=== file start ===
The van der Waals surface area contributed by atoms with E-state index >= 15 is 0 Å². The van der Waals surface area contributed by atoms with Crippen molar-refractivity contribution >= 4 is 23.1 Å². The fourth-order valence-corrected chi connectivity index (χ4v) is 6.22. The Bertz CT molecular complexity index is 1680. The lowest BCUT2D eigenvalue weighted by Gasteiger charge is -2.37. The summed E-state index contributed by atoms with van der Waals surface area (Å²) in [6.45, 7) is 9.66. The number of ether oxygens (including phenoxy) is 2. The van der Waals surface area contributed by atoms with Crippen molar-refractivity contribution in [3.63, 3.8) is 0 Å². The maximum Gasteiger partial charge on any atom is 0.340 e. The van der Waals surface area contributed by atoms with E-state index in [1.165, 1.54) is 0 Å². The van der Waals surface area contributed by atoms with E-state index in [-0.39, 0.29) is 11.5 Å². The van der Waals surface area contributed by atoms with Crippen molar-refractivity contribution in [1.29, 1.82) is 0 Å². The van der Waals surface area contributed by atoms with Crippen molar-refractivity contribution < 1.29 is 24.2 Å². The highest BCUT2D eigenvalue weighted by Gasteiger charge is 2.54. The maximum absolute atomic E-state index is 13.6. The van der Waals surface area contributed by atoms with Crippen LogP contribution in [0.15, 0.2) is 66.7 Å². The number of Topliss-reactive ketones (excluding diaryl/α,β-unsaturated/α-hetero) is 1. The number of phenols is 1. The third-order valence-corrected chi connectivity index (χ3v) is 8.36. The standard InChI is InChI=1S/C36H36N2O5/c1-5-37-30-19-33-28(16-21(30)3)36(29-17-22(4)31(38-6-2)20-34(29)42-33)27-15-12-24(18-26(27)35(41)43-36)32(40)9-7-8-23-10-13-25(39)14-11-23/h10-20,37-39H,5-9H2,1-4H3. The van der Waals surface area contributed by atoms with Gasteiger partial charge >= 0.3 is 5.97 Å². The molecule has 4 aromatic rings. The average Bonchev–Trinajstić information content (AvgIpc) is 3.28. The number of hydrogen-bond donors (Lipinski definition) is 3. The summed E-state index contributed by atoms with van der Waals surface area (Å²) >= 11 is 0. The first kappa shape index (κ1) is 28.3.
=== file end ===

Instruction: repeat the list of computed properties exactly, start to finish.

The van der Waals surface area contributed by atoms with E-state index >= 15 is 0 Å². The van der Waals surface area contributed by atoms with Crippen molar-refractivity contribution >= 4 is 23.1 Å². The fourth-order valence-corrected chi connectivity index (χ4v) is 6.22. The Bertz CT molecular complexity index is 1680. The lowest BCUT2D eigenvalue weighted by Gasteiger charge is -2.37. The summed E-state index contributed by atoms with van der Waals surface area (Å²) in [6.45, 7) is 9.66. The number of ether oxygens (including phenoxy) is 2. The van der Waals surface area contributed by atoms with Crippen molar-refractivity contribution in [3.63, 3.8) is 0 Å². The maximum Gasteiger partial charge on any atom is 0.340 e. The van der Waals surface area contributed by atoms with E-state index in [1.165, 1.54) is 0 Å². The van der Waals surface area contributed by atoms with E-state index in [-0.39, 0.29) is 11.5 Å². The van der Waals surface area contributed by atoms with Crippen molar-refractivity contribution in [1.29, 1.82) is 0 Å². The van der Waals surface area contributed by atoms with Crippen molar-refractivity contribution < 1.29 is 24.2 Å². The highest BCUT2D eigenvalue weighted by Gasteiger charge is 2.54. The maximum absolute atomic E-state index is 13.6. The van der Waals surface area contributed by atoms with Crippen LogP contribution in [0.15, 0.2) is 66.7 Å². The number of Topliss-reactive ketones (excluding diaryl/α,β-unsaturated/α-hetero) is 1. The number of phenols is 1. The third-order valence-corrected chi connectivity index (χ3v) is 8.36. The standard InChI is InChI=1S/C36H36N2O5/c1-5-37-30-19-33-28(16-21(30)3)36(29-17-22(4)31(38-6-2)20-34(29)42-33)27-15-12-24(18-26(27)35(41)43-36)32(40)9-7-8-23-10-13-25(39)14-11-23/h10-20,37-39H,5-9H2,1-4H3. The van der Waals surface area contributed by atoms with Gasteiger partial charge >= 0.3 is 5.97 Å². The molecule has 4 aromatic rings. The average Bonchev–Trinajstić information content (AvgIpc) is 3.28. The number of hydrogen-bond donors (Lipinski definition) is 3. The summed E-state index contributed by atoms with van der Waals surface area (Å²) >= 11 is 0. The first kappa shape index (κ1) is 28.3.